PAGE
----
Gloria Macapagal Arroyo wants to ban political turncoatism

·Contributor
·2 min read
Philippine's Former President and Congresswoman Gloria Macapagal Arroyo gestures after she was elected by congressmen as the new Speaker of the House of Representatives in Quezon city, Metro Manila, in Philippines July 23, 2018. Now, she wants to ban political turncoatism as she files a bill penalizing it. (Photo: REUTERS/Czar Danceld)
Philippine's Former President and Congresswoman Gloria Macapagal Arroyo gestures after she was elected by congressmen as the new Speaker of the House of Representatives in Quezon city, Metro Manila, in Philippines July 23, 2018. Now, she wants to ban political turncoatism as she files a bill penalizing it. (Photo: REUTERS/Czar Danceld)

A bill to penalize political turncoatism – or the practice of switching political parties every election cycle – has been filed in the House of Representatives by Former President and Senior Deputy Speaker Gloria Macapagal Arroyo on June 30.

The proposed House Bill (HB) No. 448, or the Political Party Development Act of 2022, seeks to institutionalize political parties duly registered with, and certified to as such, by the Commission on Elections (COMELEC), and prescribes procedures for party registration before the election body.

According to the bill’s section 13, politicians who switch party affiliation one year before and after any national elections will have to forfeit the public office they’re seeking, or they’ve been elected to.

If enacted into law, the penalties that would be meted to those who will violate the law are, among many others, disqualification for any elective position in the next succeeding election following the changing of party affiliation, disqualification from being appointed or holding any position in any public or government office for three years after term of office expires, and disqualification from assuming any executive or administrative position within the new political party.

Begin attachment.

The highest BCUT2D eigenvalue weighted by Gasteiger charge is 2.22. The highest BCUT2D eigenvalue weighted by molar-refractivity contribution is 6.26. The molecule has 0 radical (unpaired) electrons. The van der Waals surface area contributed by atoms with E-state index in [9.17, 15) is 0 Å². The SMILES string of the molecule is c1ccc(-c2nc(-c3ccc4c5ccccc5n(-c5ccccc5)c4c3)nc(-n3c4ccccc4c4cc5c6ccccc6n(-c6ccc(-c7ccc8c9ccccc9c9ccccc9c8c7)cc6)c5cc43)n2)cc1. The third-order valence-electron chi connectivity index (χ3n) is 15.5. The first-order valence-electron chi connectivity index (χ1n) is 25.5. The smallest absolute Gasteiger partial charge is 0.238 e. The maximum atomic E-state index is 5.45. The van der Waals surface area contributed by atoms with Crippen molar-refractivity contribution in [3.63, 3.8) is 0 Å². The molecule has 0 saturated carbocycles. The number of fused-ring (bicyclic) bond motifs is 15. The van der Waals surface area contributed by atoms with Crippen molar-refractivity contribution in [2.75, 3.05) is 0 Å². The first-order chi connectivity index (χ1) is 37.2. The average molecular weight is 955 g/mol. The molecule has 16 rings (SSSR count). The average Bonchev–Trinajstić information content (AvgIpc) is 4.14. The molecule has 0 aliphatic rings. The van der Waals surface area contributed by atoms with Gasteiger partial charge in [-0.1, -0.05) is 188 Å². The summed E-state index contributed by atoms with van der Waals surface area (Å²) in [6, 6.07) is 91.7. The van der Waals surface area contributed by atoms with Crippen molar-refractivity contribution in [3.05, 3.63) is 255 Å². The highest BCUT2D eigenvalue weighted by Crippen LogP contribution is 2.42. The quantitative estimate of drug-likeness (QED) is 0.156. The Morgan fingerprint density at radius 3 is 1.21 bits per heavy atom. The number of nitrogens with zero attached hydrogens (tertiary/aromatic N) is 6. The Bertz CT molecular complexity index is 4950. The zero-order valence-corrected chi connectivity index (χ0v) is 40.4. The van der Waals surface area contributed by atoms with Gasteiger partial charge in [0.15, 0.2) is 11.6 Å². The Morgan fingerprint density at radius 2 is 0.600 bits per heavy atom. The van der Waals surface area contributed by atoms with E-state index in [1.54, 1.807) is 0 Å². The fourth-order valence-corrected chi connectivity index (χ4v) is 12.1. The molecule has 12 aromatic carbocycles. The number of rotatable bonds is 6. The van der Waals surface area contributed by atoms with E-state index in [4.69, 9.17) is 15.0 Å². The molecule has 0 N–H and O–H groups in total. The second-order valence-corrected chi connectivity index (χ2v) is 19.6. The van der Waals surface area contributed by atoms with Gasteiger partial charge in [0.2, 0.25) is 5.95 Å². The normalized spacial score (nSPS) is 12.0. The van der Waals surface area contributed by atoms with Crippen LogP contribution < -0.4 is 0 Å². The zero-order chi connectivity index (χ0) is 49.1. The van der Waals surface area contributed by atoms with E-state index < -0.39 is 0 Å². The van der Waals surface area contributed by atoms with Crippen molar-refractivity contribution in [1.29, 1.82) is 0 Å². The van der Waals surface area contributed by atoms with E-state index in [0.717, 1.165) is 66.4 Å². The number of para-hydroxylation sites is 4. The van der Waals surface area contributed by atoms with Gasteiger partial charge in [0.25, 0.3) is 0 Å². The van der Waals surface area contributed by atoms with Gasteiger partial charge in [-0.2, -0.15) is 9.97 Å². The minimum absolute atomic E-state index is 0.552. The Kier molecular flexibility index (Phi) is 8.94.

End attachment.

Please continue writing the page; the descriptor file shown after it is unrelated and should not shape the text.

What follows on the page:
Section 14 of the bill gives any citizen eligible to vote the power to file a petition before the COMELEC for the disqualification of any candidate who committed turncoatism.

Meanwhile, the bill also tackles the amount of election spending a politician is allowed to spend every election: P20 for each voter, subject to review every three years.

The bill also provided the guidelines for the accreditation of political parties, including the establishment of a state Subsidy Fund to help augment the accredited parties’ operating funds.

Five percent of the fund will go to the COMELEC for voter education campaigns, at least 30% for accredited political parties represented in the Senate and 65% for parties inside the House of Representatives.

To keep the State Subsidy Fund in check, the Commission on Audit will be assigned to track the financial transactions of the fund.

Marvin Joseph Ang is a news and creative writer who follows developments on politics, democracy, and popular culture. He advocates for a free press and national democracy. Follow him on Twitter at @marvs30ang for latest news and updates.

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